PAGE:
Hand sanitizers are a very popular and widely used personal hygiene product. They’re convenient and portable, especially if you don’t have access to a sink to wash your hands as often as you’d like.
Bacterial resistance is by far by biggest concern when it comes to the overuse of any anti-bacterial compound- this includes hand sanitizers as well as anti-bacterial soap.
A wave of research has recently confirmed not only the extent of the importance of “good” bacteria for our health, but has also elaborated on the complexities of this microbiome. Not only are these important bugs in our mouth and GI tract, but they also line our skin and airways and reproductive organs. We’re quite literally swarming with bacteria- and this is a very good thing.
Watch the video below for a great explanation of the roll of bacteria and the microbiome
Having an extensive microbiome protects our immune system, fights off infections, maintains good digestion and even affects our cognitive ability and mood. That’s why it’s very important to eat fermented foods full of probiotics, fiber rich foods and/or to take supplements to maintain this delicate balance.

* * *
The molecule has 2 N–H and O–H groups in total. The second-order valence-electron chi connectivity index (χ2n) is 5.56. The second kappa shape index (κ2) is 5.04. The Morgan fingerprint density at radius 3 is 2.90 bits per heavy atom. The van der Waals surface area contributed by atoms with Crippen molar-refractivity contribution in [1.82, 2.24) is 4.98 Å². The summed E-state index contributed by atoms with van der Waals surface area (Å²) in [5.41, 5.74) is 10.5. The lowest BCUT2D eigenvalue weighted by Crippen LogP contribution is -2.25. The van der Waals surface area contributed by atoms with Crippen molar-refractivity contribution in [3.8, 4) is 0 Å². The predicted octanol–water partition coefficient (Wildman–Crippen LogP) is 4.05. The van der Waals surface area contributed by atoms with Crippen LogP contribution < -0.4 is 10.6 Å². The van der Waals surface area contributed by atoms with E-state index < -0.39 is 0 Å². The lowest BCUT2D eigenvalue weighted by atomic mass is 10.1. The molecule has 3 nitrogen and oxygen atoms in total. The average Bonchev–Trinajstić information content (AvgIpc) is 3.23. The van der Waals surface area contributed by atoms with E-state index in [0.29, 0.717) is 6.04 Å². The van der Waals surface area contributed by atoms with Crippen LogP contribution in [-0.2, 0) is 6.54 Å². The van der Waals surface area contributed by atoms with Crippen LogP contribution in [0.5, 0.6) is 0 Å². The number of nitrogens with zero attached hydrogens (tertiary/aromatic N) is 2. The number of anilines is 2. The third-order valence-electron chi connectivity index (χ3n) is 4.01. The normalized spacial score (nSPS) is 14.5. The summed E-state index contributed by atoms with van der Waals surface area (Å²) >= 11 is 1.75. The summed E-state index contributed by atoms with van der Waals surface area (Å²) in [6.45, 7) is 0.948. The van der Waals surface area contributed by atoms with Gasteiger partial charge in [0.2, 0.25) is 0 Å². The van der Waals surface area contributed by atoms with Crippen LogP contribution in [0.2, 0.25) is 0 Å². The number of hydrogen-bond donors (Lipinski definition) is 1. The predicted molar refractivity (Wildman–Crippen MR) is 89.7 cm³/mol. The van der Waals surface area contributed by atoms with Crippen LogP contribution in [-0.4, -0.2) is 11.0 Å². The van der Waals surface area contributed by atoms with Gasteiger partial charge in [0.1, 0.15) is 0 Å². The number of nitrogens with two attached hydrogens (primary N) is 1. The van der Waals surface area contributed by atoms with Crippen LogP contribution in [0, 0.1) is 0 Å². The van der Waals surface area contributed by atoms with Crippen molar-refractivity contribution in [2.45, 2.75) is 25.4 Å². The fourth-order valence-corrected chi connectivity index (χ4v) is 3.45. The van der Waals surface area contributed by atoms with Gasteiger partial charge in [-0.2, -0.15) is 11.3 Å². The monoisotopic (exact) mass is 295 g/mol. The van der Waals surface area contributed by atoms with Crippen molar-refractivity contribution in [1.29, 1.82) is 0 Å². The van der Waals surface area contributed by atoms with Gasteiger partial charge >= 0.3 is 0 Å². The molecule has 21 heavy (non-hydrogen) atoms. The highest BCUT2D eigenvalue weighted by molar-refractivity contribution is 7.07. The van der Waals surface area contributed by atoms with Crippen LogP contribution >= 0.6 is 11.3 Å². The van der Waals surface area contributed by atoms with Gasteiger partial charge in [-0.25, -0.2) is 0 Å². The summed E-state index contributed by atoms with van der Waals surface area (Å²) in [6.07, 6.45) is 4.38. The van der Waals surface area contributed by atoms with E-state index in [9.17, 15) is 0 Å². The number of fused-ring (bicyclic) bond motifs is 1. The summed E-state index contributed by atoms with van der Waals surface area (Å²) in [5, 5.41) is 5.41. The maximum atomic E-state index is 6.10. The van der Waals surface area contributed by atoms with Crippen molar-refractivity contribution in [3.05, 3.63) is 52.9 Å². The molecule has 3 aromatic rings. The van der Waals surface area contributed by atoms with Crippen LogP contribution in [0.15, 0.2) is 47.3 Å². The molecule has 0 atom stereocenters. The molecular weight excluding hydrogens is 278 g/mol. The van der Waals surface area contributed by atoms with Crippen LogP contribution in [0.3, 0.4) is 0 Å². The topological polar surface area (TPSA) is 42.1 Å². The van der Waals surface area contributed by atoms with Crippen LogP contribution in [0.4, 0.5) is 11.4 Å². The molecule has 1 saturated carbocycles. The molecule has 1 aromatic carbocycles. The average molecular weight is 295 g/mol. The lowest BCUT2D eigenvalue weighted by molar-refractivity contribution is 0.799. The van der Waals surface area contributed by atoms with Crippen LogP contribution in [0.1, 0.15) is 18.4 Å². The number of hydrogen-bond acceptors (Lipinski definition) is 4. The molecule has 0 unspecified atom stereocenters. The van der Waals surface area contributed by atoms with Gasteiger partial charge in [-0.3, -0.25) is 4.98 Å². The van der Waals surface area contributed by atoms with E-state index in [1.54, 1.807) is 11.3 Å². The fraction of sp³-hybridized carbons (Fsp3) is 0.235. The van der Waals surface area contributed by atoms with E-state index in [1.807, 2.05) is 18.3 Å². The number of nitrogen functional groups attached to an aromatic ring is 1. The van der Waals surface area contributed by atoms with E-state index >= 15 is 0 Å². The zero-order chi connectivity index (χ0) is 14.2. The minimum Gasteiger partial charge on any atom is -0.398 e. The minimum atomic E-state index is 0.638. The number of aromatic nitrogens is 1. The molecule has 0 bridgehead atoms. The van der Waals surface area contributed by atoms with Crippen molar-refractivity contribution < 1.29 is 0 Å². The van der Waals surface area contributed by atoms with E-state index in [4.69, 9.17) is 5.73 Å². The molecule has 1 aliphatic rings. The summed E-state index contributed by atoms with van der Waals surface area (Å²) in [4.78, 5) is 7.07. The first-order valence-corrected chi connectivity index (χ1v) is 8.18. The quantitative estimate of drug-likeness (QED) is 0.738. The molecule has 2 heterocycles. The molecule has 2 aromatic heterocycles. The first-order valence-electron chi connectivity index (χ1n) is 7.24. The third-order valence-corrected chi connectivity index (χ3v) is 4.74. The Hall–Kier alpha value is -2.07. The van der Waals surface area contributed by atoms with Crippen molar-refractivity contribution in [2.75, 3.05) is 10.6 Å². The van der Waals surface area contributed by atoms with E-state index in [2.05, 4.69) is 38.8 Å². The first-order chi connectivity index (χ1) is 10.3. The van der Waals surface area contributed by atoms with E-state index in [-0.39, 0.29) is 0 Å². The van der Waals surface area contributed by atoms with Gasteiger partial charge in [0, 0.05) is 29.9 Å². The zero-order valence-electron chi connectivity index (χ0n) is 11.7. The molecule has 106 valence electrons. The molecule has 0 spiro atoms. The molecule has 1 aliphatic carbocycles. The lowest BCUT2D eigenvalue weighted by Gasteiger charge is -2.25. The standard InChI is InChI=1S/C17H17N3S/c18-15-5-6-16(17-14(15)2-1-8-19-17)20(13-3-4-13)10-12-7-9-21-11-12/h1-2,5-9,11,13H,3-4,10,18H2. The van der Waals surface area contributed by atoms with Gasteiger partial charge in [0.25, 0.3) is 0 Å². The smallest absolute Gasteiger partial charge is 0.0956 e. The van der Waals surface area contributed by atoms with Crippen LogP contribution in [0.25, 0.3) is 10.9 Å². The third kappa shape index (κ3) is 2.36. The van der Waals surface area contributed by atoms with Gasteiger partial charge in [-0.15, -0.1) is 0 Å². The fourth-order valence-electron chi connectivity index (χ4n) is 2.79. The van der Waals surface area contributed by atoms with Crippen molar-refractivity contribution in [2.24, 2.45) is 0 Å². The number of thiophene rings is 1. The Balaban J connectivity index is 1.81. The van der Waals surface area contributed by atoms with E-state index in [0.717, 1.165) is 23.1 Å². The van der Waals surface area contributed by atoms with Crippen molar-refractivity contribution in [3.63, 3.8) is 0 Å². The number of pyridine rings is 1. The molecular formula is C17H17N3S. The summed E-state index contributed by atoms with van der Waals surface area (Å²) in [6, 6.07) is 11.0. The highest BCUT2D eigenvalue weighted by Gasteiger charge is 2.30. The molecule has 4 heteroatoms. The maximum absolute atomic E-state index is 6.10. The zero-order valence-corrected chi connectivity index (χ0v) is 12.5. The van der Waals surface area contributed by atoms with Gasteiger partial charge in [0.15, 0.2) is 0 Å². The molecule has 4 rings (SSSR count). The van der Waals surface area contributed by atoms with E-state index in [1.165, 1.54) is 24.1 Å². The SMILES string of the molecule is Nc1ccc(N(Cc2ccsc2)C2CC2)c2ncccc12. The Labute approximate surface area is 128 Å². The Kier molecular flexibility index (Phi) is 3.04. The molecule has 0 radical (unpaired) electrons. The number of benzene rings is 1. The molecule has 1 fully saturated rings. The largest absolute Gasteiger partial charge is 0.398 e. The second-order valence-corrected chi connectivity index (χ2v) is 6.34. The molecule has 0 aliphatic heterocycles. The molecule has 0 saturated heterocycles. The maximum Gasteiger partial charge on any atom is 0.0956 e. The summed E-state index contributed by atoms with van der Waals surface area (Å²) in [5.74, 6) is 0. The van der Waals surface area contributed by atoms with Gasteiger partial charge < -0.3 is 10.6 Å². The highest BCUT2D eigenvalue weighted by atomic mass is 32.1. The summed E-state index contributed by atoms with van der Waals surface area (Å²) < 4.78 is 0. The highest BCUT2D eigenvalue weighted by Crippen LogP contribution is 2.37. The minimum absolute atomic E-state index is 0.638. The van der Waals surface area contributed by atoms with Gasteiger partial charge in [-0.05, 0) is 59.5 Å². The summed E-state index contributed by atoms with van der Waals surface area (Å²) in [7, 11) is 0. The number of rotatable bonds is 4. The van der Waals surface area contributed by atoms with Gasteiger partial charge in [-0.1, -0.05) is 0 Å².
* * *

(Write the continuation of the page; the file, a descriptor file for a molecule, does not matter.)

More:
Hand sanitizers (and anti-bacterial soaps for that matter) don’t discriminate in killing bad bacteria and good bacteria. That means any time you use it, you’re killing off precious beneficial bacteria and actually increasing your risk of infection.
Many use hand sanitizers in an attempt to avoid catch the flu or a cold. However, remember those are both caused by viruses and not bacteria- so anti-bacterial sanitizers are ineffective. So when we weaken our immune system by killing off good bacteria, we’re actually more susceptible to viral infections.
As if that’s not bad enough, overuse of anti-bacterial products also contributes to overall bacterial resistance. This means though it may kill off many bacteria, it leaves behind some of the stronger strains to reproduce and proliferate. With no other strains to compete with, this then leads to “super bugs” that can cause dangerous infections that are less susceptible to antibiotic treatment. Scientists and healthcare providers are predicting that if we continue to overuse antibiotics (in soaps, sanitizers, medication and animal feed) we may inadvertently create superbugs faster than new antibiotics to treat them (you can read the CDC’s report here).
Check out more of my personal care product picks in the Farmacy Favorites section.
But keep in mind– nothing replaces proper hand washing technique. The act of rubbing your hand together under running warm water for at least 20 seconds is actually much more effective than any antiseptic product.
So what do you think? Are you ready to stop using hand sanitizers? Why or why not?